Interview: Phil Hall on Lost Films

Posted on August 3, 2016 at 3:45 pm

Copyright BearManor Media 2016
Copyright BearManor Media 2016
Critic and film historian Phil Hall has written a fascinating book, In Search of Lost Films with details about the thousands of movies made from the earliest days of the silent era through the 1940’s that have disappeared through damage or neglect. In an interview, he explained his interest in the lost films and the best hope for finding some of them.

What are lost films and how did you get interested in them?

Lost films are motion pictures that, as far as we can determine, are no longer in existence. In some cases, there are no known surviving prints. In other cases, the films exist only in fragments.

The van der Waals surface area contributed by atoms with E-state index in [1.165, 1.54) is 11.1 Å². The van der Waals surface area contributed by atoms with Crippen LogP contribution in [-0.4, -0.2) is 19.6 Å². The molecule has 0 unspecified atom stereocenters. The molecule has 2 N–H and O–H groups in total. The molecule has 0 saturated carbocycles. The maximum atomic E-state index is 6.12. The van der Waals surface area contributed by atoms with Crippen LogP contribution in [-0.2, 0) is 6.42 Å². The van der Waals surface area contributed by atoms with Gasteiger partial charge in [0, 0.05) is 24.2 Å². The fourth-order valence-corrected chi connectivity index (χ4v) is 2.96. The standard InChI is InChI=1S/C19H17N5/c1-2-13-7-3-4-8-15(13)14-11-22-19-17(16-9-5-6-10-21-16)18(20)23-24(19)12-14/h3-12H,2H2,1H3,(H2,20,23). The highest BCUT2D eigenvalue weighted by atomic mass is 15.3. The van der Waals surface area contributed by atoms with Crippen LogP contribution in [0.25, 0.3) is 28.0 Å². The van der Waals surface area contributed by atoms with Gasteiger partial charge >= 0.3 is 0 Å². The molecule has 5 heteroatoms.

I have been writing about film history for three decades, and one of the major problems with the subject involves the voids created when a film is considered missing. After all, how can one truly consider a creative artist’s genius and historic significance if we are unable to re-evaluate their full canon?

How did the film stock of the early 20th century contribute to this problem?

Prior to 1951, motion pictures were presented on nitrate film, which contributed to the popularity of the medium – when projected on a big screen, the images on nitrate film were beautiful to behold. Unfortunately, poor storage of nitrate film contributed to the decay of the prints and negatives. Nitrate film was also highly flammable, and in too many situations there have been fires that resulted in the loss of countless rare films.

What resources are available to learn about the films that have never been archived?